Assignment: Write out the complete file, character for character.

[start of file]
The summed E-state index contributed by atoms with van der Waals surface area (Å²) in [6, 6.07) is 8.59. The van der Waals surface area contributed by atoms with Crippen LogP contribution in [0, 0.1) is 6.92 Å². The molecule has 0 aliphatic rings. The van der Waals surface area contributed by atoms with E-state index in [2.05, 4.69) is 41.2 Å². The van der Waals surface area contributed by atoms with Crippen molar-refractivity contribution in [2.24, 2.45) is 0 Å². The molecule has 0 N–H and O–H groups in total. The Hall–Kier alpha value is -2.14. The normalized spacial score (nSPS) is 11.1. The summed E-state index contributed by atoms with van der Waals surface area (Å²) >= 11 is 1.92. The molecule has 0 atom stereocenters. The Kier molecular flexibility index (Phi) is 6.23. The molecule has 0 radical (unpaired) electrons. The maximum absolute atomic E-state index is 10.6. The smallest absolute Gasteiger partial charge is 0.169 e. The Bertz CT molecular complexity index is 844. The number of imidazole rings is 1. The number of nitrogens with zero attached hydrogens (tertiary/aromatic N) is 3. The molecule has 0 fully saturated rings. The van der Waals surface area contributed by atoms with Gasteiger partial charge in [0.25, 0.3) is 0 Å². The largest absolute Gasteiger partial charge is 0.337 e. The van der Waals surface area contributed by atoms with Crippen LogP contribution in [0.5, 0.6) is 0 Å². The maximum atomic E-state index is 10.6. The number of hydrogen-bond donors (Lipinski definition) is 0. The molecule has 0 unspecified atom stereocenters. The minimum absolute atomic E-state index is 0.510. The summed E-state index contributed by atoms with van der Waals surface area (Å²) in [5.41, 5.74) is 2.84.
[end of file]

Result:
The summed E-state index contributed by atoms with van der Waals surface area (Å²) in [6, 6.07) is 8.59. The van der Waals surface area contributed by atoms with Crippen LogP contribution in [0, 0.1) is 6.92 Å². The molecule has 0 aliphatic rings. The van der Waals surface area contributed by atoms with E-state index in [2.05, 4.69) is 41.2 Å². The van der Waals surface area contributed by atoms with Crippen molar-refractivity contribution in [2.24, 2.45) is 0 Å². The molecule has 0 N–H and O–H groups in total. The Hall–Kier alpha value is -2.14. The normalized spacial score (nSPS) is 11.1. The summed E-state index contributed by atoms with van der Waals surface area (Å²) >= 11 is 1.92. The molecule has 0 atom stereocenters. The Kier molecular flexibility index (Phi) is 6.23. The molecule has 0 radical (unpaired) electrons. The maximum absolute atomic E-state index is 10.6. The smallest absolute Gasteiger partial charge is 0.169 e. The Bertz CT molecular complexity index is 844. The number of imidazole rings is 1. The number of nitrogens with zero attached hydrogens (tertiary/aromatic N) is 3. The molecule has 0 fully saturated rings. The van der Waals surface area contributed by atoms with Gasteiger partial charge in [0.25, 0.3) is 0 Å². The largest absolute Gasteiger partial charge is 0.337 e. The van der Waals surface area contributed by atoms with Crippen LogP contribution in [0.5, 0.6) is 0 Å². The maximum atomic E-state index is 10.6. The number of hydrogen-bond donors (Lipinski definition) is 0. The molecule has 0 unspecified atom stereocenters. The minimum absolute atomic E-state index is 0.510. The summed E-state index contributed by atoms with van der Waals surface area (Å²) in [5.41, 5.74) is 2.84.